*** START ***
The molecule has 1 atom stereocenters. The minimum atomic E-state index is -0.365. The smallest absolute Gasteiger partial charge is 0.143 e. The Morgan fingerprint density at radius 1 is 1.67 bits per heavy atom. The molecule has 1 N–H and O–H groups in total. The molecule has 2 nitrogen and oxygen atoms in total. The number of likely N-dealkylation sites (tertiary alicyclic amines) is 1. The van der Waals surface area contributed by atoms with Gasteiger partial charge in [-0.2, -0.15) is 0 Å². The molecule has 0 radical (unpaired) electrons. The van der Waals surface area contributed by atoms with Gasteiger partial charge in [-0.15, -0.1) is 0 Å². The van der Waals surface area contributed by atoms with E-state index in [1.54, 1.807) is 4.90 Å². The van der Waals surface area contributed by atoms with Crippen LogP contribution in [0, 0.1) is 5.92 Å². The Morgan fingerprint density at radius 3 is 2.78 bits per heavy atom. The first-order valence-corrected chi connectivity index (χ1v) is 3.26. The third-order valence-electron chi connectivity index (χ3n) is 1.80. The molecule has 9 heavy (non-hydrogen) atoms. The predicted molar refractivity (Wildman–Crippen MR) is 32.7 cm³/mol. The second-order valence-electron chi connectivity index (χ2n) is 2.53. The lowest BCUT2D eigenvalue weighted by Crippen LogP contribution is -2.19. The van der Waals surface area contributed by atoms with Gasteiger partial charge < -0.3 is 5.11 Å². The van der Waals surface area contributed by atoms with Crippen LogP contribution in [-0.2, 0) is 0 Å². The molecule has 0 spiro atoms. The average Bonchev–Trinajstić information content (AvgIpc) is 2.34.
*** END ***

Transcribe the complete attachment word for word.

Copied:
The molecule has 1 atom stereocenters. The minimum atomic E-state index is -0.365. The smallest absolute Gasteiger partial charge is 0.143 e. The Morgan fingerprint density at radius 1 is 1.67 bits per heavy atom. The molecule has 1 N–H and O–H groups in total. The molecule has 2 nitrogen and oxygen atoms in total. The number of likely N-dealkylation sites (tertiary alicyclic amines) is 1. The van der Waals surface area contributed by atoms with Gasteiger partial charge in [-0.2, -0.15) is 0 Å². The molecule has 0 radical (unpaired) electrons. The van der Waals surface area contributed by atoms with Gasteiger partial charge in [-0.15, -0.1) is 0 Å². The van der Waals surface area contributed by atoms with E-state index in [1.54, 1.807) is 4.90 Å². The van der Waals surface area contributed by atoms with Crippen LogP contribution in [0, 0.1) is 5.92 Å². The Morgan fingerprint density at radius 3 is 2.78 bits per heavy atom. The first-order valence-corrected chi connectivity index (χ1v) is 3.26. The third-order valence-electron chi connectivity index (χ3n) is 1.80. The molecule has 9 heavy (non-hydrogen) atoms. The predicted molar refractivity (Wildman–Crippen MR) is 32.7 cm³/mol. The second-order valence-electron chi connectivity index (χ2n) is 2.53. The lowest BCUT2D eigenvalue weighted by Crippen LogP contribution is -2.19. The van der Waals surface area contributed by atoms with Gasteiger partial charge < -0.3 is 5.11 Å². The van der Waals surface area contributed by atoms with Crippen LogP contribution in [-0.2, 0) is 0 Å². The molecule has 0 spiro atoms. The average Bonchev–Trinajstić information content (AvgIpc) is 2.34.